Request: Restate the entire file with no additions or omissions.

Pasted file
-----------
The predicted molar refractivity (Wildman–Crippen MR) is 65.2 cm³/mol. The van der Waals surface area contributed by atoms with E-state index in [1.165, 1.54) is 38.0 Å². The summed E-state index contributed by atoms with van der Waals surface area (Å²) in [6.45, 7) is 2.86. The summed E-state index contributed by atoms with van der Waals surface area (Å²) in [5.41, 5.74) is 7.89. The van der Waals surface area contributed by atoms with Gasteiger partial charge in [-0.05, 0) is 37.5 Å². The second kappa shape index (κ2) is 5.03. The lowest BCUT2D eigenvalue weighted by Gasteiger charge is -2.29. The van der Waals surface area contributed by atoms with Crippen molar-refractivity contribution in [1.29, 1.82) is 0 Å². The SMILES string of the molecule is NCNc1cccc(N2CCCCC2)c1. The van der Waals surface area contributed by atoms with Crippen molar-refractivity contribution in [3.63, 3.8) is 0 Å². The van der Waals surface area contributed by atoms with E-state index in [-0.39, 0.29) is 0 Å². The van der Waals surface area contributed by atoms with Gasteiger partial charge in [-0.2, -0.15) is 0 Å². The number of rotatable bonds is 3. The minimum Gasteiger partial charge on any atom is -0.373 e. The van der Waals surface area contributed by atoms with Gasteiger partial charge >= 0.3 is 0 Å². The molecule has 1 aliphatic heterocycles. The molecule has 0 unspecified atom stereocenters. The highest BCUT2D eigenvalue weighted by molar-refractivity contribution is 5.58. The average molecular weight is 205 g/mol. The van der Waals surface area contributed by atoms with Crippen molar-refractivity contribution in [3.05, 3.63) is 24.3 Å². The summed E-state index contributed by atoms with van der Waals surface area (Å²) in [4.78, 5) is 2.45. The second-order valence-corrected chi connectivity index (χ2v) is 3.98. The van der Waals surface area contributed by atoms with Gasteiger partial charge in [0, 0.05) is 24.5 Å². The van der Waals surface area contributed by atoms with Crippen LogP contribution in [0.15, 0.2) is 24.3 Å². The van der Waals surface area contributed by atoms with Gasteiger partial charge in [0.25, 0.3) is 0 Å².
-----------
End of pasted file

The predicted molar refractivity (Wildman–Crippen MR) is 65.2 cm³/mol. The van der Waals surface area contributed by atoms with E-state index in [1.165, 1.54) is 38.0 Å². The summed E-state index contributed by atoms with van der Waals surface area (Å²) in [6.45, 7) is 2.86. The summed E-state index contributed by atoms with van der Waals surface area (Å²) in [5.41, 5.74) is 7.89. The van der Waals surface area contributed by atoms with Gasteiger partial charge in [-0.05, 0) is 37.5 Å². The second kappa shape index (κ2) is 5.03. The lowest BCUT2D eigenvalue weighted by Gasteiger charge is -2.29. The van der Waals surface area contributed by atoms with Crippen molar-refractivity contribution in [1.29, 1.82) is 0 Å². The SMILES string of the molecule is NCNc1cccc(N2CCCCC2)c1. The van der Waals surface area contributed by atoms with Crippen molar-refractivity contribution in [3.63, 3.8) is 0 Å². The van der Waals surface area contributed by atoms with E-state index in [-0.39, 0.29) is 0 Å². The van der Waals surface area contributed by atoms with Gasteiger partial charge in [-0.2, -0.15) is 0 Å². The number of rotatable bonds is 3. The minimum Gasteiger partial charge on any atom is -0.373 e. The van der Waals surface area contributed by atoms with Gasteiger partial charge >= 0.3 is 0 Å². The molecule has 1 aliphatic heterocycles. The molecule has 0 unspecified atom stereocenters. The highest BCUT2D eigenvalue weighted by molar-refractivity contribution is 5.58. The average molecular weight is 205 g/mol. The van der Waals surface area contributed by atoms with Crippen molar-refractivity contribution in [3.05, 3.63) is 24.3 Å². The summed E-state index contributed by atoms with van der Waals surface area (Å²) in [4.78, 5) is 2.45. The second-order valence-corrected chi connectivity index (χ2v) is 3.98. The van der Waals surface area contributed by atoms with Gasteiger partial charge in [0, 0.05) is 24.5 Å². The van der Waals surface area contributed by atoms with Crippen LogP contribution in [0.15, 0.2) is 24.3 Å². The van der Waals surface area contributed by atoms with Gasteiger partial charge in [0.25, 0.3) is 0 Å².